Immortalised for his work on the Blade Runner and Chariots of Fire soundtracks, Vangelis was a visionary who brought synthesizer music to the masses.
The Greek composer Evángelos Odysséas Papathanassíou, better known as Vangelis, has died at the age of 79.
He was lauded for his work on two iconic soundtracks, Blade Runner and Chariots of Fire: both works that brought the sounds of the synthesizer to the attention of the movie-going public.
Vangelis established himself as a musician in the 1960s, playing organ in a band called Forminx. This band was a product of its time, playing the energetic pop music that was popularised by the British Invasion.
After this stint in the pop scene, Vangelis began working as a producer, soundtrack composer, and eventually became a presence in the prog-rock phenomena that swept the world in the late ’60s and ’70s.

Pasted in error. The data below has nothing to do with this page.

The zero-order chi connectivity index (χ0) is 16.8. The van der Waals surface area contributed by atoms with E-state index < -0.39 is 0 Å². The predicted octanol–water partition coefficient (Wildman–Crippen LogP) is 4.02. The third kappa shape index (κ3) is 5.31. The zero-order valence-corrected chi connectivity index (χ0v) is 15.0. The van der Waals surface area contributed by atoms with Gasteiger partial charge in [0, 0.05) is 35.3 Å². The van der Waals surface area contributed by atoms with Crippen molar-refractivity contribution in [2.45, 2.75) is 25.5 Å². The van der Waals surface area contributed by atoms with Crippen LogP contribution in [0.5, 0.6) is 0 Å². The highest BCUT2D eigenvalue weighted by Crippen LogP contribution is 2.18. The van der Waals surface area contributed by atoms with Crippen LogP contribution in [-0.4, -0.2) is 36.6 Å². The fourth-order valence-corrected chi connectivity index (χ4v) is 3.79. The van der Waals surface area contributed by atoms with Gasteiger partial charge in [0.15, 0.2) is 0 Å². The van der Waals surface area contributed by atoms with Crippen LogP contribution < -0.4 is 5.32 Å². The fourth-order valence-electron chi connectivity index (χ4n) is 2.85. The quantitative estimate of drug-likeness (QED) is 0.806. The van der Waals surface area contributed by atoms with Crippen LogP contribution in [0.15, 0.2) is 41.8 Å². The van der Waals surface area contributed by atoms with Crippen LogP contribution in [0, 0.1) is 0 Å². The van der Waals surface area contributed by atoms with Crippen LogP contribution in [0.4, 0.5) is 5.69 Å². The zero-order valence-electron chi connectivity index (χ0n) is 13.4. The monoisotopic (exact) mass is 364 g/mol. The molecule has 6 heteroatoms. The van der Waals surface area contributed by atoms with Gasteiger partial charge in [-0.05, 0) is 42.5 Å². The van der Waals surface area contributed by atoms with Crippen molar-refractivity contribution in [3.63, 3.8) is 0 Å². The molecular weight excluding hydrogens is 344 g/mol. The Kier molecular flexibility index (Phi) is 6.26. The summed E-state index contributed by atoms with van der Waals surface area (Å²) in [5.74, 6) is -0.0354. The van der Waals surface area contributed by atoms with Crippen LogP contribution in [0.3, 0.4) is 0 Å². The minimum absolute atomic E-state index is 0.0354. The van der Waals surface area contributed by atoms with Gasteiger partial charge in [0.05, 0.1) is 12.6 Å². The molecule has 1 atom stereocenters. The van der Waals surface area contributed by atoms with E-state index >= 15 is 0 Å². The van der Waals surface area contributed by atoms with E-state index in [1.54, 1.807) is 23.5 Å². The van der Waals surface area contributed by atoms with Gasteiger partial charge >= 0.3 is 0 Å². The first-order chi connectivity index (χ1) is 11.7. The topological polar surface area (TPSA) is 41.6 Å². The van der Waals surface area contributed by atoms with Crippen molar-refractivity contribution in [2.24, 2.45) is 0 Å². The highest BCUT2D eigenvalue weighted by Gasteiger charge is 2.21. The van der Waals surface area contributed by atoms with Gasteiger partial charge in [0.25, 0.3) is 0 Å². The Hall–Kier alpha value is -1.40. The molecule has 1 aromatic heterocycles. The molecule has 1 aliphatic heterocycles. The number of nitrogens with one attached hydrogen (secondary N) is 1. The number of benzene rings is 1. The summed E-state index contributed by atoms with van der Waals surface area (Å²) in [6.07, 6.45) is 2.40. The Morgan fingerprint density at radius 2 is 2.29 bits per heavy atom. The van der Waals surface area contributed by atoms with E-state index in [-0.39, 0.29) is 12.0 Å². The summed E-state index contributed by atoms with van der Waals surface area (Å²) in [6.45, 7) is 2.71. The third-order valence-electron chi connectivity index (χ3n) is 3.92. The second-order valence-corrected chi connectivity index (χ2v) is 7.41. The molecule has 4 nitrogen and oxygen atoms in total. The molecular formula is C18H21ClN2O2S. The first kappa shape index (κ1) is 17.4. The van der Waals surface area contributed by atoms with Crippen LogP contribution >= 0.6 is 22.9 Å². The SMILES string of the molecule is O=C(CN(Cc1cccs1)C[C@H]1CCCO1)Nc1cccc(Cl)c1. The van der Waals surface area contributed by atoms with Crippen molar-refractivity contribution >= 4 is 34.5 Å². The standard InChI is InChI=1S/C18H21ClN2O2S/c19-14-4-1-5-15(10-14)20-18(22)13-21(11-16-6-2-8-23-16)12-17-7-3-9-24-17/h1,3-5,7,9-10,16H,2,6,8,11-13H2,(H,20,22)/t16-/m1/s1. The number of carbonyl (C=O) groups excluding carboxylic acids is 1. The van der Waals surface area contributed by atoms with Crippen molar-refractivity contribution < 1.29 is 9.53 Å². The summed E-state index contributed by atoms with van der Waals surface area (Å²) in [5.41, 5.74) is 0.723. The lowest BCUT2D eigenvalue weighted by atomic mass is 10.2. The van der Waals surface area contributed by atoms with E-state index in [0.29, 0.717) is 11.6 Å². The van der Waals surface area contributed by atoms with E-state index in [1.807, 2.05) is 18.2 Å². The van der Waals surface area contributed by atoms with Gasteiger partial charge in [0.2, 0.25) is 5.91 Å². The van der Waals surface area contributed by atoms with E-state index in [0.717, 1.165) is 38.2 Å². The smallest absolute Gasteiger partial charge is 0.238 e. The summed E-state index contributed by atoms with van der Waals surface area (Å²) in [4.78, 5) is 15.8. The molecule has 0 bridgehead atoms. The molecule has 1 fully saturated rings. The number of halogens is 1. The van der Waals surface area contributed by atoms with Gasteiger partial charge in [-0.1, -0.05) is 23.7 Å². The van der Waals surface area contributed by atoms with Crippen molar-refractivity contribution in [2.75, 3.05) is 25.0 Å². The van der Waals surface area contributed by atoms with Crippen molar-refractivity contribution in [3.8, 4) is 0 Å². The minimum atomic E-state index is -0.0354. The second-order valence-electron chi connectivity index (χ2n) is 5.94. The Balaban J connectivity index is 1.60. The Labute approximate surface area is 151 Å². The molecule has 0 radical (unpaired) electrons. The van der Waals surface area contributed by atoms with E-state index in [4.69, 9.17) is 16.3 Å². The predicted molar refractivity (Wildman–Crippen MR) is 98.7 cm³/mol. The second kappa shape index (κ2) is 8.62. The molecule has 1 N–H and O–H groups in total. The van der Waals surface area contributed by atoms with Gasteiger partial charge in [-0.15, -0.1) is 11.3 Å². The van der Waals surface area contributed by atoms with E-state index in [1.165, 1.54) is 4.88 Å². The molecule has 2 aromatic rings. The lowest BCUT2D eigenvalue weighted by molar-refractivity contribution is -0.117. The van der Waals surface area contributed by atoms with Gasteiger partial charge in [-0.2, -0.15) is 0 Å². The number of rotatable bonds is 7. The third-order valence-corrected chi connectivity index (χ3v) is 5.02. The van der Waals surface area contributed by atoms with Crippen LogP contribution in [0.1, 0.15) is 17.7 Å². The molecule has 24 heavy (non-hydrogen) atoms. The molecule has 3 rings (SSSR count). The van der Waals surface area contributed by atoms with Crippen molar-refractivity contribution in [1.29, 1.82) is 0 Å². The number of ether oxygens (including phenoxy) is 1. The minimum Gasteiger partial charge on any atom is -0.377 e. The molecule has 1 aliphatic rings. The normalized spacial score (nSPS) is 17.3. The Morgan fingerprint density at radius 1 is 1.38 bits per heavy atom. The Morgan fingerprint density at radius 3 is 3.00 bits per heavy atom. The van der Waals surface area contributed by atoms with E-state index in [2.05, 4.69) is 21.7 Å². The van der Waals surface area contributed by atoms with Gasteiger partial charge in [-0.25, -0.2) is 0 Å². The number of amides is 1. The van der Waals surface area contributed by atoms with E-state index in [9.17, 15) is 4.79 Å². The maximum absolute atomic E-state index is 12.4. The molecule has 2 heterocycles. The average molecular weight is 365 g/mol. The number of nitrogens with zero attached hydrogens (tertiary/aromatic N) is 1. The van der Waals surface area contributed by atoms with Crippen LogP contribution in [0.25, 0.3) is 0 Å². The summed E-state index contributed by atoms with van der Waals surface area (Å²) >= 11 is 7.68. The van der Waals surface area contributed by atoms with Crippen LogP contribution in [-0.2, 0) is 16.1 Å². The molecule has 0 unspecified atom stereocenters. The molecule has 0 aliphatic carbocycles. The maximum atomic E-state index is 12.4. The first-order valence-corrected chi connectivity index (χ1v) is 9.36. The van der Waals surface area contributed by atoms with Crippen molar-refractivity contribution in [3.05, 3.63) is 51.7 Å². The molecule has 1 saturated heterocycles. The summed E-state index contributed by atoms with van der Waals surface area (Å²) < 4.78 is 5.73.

He shot to fame in 1981 with the unforgettable theme of Chariots of Fire. It set him apart from other composers of the era with his use of cutting-edge contemporary synthesizer sounds.
His legacy was cemented just a year later with the score to the dystopian classic, Blade Runner. The haunting, slow, siren-like passages were created with the Yamaha CS-80 — a groundbreaking analog synthesizer.
Beyond film work, he contributed music to global events like the 2000 Sydney Olympics and 2004 Athens Olympics, as well as the official music to NASA’s Mars Odyssey mission in 2001.
Vale Vangelis: a truly innovative composer who leaves an unparalleled legacy of electronic music.